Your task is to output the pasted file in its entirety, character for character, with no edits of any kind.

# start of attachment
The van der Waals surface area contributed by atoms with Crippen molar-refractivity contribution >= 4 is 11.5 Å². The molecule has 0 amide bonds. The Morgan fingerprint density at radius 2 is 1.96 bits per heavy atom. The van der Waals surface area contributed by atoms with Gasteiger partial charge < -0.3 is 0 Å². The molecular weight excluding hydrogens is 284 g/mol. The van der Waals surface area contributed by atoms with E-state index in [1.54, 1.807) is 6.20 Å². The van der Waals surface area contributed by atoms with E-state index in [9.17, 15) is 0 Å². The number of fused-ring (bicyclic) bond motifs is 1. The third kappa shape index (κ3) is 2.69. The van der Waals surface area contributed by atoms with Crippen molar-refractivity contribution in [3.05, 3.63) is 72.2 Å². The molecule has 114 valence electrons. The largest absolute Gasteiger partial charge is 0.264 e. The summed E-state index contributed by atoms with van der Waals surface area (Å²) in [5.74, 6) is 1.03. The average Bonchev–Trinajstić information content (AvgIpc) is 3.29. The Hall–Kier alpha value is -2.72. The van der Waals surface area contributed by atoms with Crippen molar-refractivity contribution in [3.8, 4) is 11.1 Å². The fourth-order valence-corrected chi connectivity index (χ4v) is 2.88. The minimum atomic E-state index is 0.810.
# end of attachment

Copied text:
The van der Waals surface area contributed by atoms with Crippen molar-refractivity contribution >= 4 is 11.5 Å². The molecule has 0 amide bonds. The Morgan fingerprint density at radius 2 is 1.96 bits per heavy atom. The van der Waals surface area contributed by atoms with Gasteiger partial charge < -0.3 is 0 Å². The molecular weight excluding hydrogens is 284 g/mol. The van der Waals surface area contributed by atoms with E-state index in [1.54, 1.807) is 6.20 Å². The van der Waals surface area contributed by atoms with E-state index in [9.17, 15) is 0 Å². The number of fused-ring (bicyclic) bond motifs is 1. The third kappa shape index (κ3) is 2.69. The van der Waals surface area contributed by atoms with Crippen molar-refractivity contribution in [3.05, 3.63) is 72.2 Å². The molecule has 114 valence electrons. The largest absolute Gasteiger partial charge is 0.264 e. The summed E-state index contributed by atoms with van der Waals surface area (Å²) in [5.74, 6) is 1.03. The average Bonchev–Trinajstić information content (AvgIpc) is 3.29. The Hall–Kier alpha value is -2.72. The van der Waals surface area contributed by atoms with Crippen molar-refractivity contribution in [3.8, 4) is 11.1 Å². The fourth-order valence-corrected chi connectivity index (χ4v) is 2.88. The minimum atomic E-state index is 0.810.